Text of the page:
Should Dr Tariq Ramadan be afforded a fair trial, the presumption of innocence and equitable treatment before the law? Of course he should.
My question to the 100 intellectuals who have signed an open letter demanding due process and 150,000 others who have signed a petition calling for his immediate release, is whether in the context of the French judicial system, his detention is either unique or unusual.
It is true that for those of us raised in the context of an adversarial legal system, where imprisonment without trial is firmly held to be contrary to the presumption of innocence, the detention of Dr Ramadan seems peculiar. Commentators, from journalist Peter Oborne to advocacy group Cage, are convinced that he is the victim of uniquely unfair treatment because he is Muslim. But in France, where nearly 20,000 people are currently held in pre-trial detention, making up nearly 30% of the country’s prison population, his detention is anything but abnormal.
If the Ramadan case succeeded in shining light on the prevalence of pre-trial detention in the country — about which Fair Trials International have long raised concerns — that would be an exceedingly good thing. Whereas we expect a suspect only to be remanded in custody if it is likely that they would interfere with the investigation or commit a serious crime while outside of custody, this is not the case in France where in a large number of cases, especially those involving foreign nationals, defendants are kept in custody until the start of their trial.
It is clear, however, that this case has had no such effect. Most people remain in the dark about the reality of France’s overwhelmed courts and the delays prevalent at each stage of their legal process, and therefore presume that Dr Ramadan’s file is a unique aberration. Commentators based in the United Kingdom or United States incorrectly assume that the French legal system is based on an adversarial legal system like their own, rather than an inquisitorial system in which an investigating judge questions witnesses and interrogates suspects.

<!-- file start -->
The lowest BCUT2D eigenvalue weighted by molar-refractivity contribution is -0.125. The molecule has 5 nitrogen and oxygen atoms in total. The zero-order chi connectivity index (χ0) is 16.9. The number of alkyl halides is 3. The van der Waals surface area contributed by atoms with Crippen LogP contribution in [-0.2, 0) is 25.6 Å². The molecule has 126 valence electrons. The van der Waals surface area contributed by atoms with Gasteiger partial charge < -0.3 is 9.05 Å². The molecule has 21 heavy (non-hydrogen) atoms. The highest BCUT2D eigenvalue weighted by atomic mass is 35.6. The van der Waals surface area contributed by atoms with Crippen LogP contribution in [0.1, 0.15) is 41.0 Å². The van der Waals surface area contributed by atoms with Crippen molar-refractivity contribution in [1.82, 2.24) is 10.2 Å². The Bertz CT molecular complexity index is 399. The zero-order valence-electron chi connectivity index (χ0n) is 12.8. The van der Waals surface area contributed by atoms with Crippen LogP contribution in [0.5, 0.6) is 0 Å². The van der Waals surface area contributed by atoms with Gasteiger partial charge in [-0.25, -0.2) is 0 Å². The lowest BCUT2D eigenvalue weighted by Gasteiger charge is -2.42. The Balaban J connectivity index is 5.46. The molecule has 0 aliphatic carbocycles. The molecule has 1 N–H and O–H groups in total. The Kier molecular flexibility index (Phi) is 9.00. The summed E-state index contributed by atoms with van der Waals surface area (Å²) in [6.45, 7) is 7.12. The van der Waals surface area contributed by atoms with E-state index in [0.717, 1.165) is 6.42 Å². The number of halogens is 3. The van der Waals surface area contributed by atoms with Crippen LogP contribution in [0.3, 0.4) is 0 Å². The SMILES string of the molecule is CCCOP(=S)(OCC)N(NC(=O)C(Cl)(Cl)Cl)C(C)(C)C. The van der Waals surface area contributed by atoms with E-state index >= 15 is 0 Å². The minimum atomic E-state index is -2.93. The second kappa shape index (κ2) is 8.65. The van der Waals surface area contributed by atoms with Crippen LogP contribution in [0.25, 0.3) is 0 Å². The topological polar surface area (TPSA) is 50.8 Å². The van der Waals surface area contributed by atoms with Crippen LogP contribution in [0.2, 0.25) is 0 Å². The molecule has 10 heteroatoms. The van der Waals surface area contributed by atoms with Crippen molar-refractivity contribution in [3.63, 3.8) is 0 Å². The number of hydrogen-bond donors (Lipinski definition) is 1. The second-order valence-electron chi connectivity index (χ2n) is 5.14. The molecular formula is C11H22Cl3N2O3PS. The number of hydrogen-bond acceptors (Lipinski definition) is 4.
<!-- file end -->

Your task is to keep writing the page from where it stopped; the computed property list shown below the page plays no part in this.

Without a doubt, most people outside France would be shocked to learn that for thousands of people under investigation for all manner of alleged crimes, pre-trial detention is the norm and can last up to two years while an investigation runs its course, and in some extreme cases as long as four years and eight months. It is not without reason that France has been condemned by the European Court of Human Rights for the long delays in its criminal justice system, nor that many express concerns about the fairness of the system as a whole.
But ignorant of the widespread use of pre-trial detention in France, supporters of Dr Ramadan insist that his treatment is the ultimate embodiment of a prejudicial political environment, and nothing more. Peter Oborne, for example, likens Dr Ramadan to Jean Valjean, the protagonist of Victor Hugo’s Les Misérables, who was given a prison sentence for stealing bread to feed his sister’s impoverished children during a period of economic depression. Of course Dr Ramadan is charged with crimes far more serious than those of Hugo’s fictional hero; on 2 February, he was charged with rape and rape of a vulnerable person, and remanded into custody where he has remained ever since.
This important point is continually glossed over by those campaigning for his immediate release pending trial, consistently offering only a brief paragraph or two to explain the accusations levelled against him, before making the case for his defence in detail. Indeed it has become par for the course for his supporters to quote verbatim the arguments and claims of the Free Tariq Ramadan campaign without any kind of independent investigation or free thought. Over recent weeks I have read numerous articles penned in his defence which have clearly been derived from the equivalent of Q Source; almost certainly Dr Alain Gabon’s lengthy and continuously updated article published by Milestones Journal and Middle East Eye, supplemented by the Free Tariq Ramadan petition hosted on change.org.